Regularly go through your connections and make culls. The connection requests that turn out to be sales pitches from over-posters? Remove them. The former colleague who moved industries and you know you will never speak to on LinkedIn ever again? Remove them too. These contacts can clog up your feed causing you to miss the updates you really want. If this feels too harsh, you can hide their updates instead or unfollow. 

Another approach for personal profiles is to switch your default connection type from, “Connect” to “Follow”. Essentially switching from a two-way connection to a broadcast.

Company pages have no feed to curate, but you do want to have the right followers, for example, employees, customers, prospects and partners. This will help you to reach the right people and boost your engagement rate. The “Invite connections” option is a useful tool to proactively grow your following.

5. Profiles over pages

I encourage clients to invest in their personal profiles. Personal updates perform better than company updates and you can put so much more personality into them. Company pages have no feed or inbox so it can feel very one-way. When your team gets involved on LinkedIn this amplifies the reach of posts and it shows the people behind your brand. 

Some companies feel uncomfortable investing in a personal profile of an individual who might leave in the future. However, I don’t see how this is different to investing in training or other routes to new business. 

I discourage straight shares of company posts as they are almost pointless from an engagement perspective. A “like” is enough to get the post on your followers’ feeds. A comment, or a share with some commentary is even better and will generate more engagement and views.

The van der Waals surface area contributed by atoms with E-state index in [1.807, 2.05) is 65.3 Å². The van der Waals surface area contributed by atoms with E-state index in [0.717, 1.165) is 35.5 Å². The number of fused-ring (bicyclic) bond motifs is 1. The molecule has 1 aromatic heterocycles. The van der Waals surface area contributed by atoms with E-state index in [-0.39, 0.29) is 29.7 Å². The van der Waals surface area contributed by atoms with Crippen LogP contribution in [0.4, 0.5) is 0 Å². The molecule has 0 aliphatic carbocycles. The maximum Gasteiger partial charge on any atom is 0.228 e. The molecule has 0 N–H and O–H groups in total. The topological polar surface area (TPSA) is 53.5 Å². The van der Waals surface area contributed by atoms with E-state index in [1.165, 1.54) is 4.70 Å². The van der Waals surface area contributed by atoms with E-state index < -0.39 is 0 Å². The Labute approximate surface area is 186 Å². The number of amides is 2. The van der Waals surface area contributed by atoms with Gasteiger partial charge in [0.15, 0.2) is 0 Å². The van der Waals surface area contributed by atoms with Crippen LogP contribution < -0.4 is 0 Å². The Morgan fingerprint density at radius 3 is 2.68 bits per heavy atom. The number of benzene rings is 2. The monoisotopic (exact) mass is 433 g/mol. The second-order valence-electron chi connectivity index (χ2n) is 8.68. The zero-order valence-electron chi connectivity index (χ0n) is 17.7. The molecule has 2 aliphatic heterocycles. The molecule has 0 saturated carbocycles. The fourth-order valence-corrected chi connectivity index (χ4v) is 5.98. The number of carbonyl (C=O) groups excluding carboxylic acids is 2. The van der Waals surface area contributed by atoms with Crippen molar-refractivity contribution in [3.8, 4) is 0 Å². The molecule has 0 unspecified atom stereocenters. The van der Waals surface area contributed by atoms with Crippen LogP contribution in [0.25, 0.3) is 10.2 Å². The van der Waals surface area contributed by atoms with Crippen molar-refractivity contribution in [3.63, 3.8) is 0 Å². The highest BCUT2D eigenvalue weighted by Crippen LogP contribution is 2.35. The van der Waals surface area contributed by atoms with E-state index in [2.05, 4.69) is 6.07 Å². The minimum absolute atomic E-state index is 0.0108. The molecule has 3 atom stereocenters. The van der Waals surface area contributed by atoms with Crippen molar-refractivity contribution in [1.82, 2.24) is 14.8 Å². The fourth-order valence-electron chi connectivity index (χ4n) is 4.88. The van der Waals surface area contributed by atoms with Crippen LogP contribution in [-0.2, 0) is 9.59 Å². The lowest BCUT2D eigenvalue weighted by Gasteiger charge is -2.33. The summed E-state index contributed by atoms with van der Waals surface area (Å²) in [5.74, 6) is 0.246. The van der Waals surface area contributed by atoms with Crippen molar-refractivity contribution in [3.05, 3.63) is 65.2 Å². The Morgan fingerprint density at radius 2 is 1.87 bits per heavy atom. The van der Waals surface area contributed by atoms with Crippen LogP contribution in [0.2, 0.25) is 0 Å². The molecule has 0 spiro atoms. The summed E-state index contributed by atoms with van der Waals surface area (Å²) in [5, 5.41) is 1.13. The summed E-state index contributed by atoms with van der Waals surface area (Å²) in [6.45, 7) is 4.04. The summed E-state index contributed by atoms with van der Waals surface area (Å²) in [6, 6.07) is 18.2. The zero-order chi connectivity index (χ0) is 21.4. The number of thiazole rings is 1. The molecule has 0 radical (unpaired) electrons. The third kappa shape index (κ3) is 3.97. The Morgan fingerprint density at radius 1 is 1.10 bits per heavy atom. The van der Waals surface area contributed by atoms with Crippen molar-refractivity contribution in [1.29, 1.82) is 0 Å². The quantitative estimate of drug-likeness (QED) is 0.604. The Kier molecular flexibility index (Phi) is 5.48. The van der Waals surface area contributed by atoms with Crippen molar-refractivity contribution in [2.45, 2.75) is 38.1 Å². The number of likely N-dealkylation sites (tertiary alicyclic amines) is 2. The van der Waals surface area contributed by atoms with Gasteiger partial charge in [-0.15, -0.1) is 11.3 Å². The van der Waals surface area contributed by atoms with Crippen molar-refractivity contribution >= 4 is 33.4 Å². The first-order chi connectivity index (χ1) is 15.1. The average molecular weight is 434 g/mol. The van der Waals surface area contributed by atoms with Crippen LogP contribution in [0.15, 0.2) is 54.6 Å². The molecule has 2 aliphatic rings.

6. Get personal

Authenticity, honesty and personal perspectives always perform well on LinkedIn. I encourage leaders to share important updates via their own profiles, with a personal note, as well as the company page. Personal updates always get more interaction. Stats aside, seeing the faces and stories behind a brand is more relatable compared to a bland corporate statement. 

If you don’t want to do this, there’s certainly no pressure but it will limit where you can go with LinkedIn. Consumers are connecting more with purpose-driven companies and this is no different in B2B. 

7. Engage

Unless you’re a very big player, you can’t expect engagement on your content unless you engage with others. This goes for both personal and company profiles. Take time to interact with your feed by liking and commenting. Hopefully you’ll do this because it’s genuine (and you have curated your feed) but it’s also your source of industry intel and news. You might even spot new business opportunities. I have picked up several this way.  

Engaging with others also acts as an update on your own feed as your followers will see your likes and comments. If you don’t have time to write a post but want to be present on your followers’ feeds, five minutes of engaging will do the trick. This is a handy tool for nurturing potential customers and partners as well. 

The search function on LinkedIn is a goldmine. You can search for hashtags and content and find out who does a particular role at a company. I’ve even found clients by searching for companies looking for freelance marketers. I found my accountant on LinkedIn and developed relationships with other freelancers. 

LinkedIn resources

Social media evolves and we are always learning. Right now, these are my favourite resources on LinkedIn:

Work with me

LinkedIn is included in my marketing offering and I always include a consultation and recommendations before we start working together.

And it’s also the platform of choice for my own business, so why not say hello.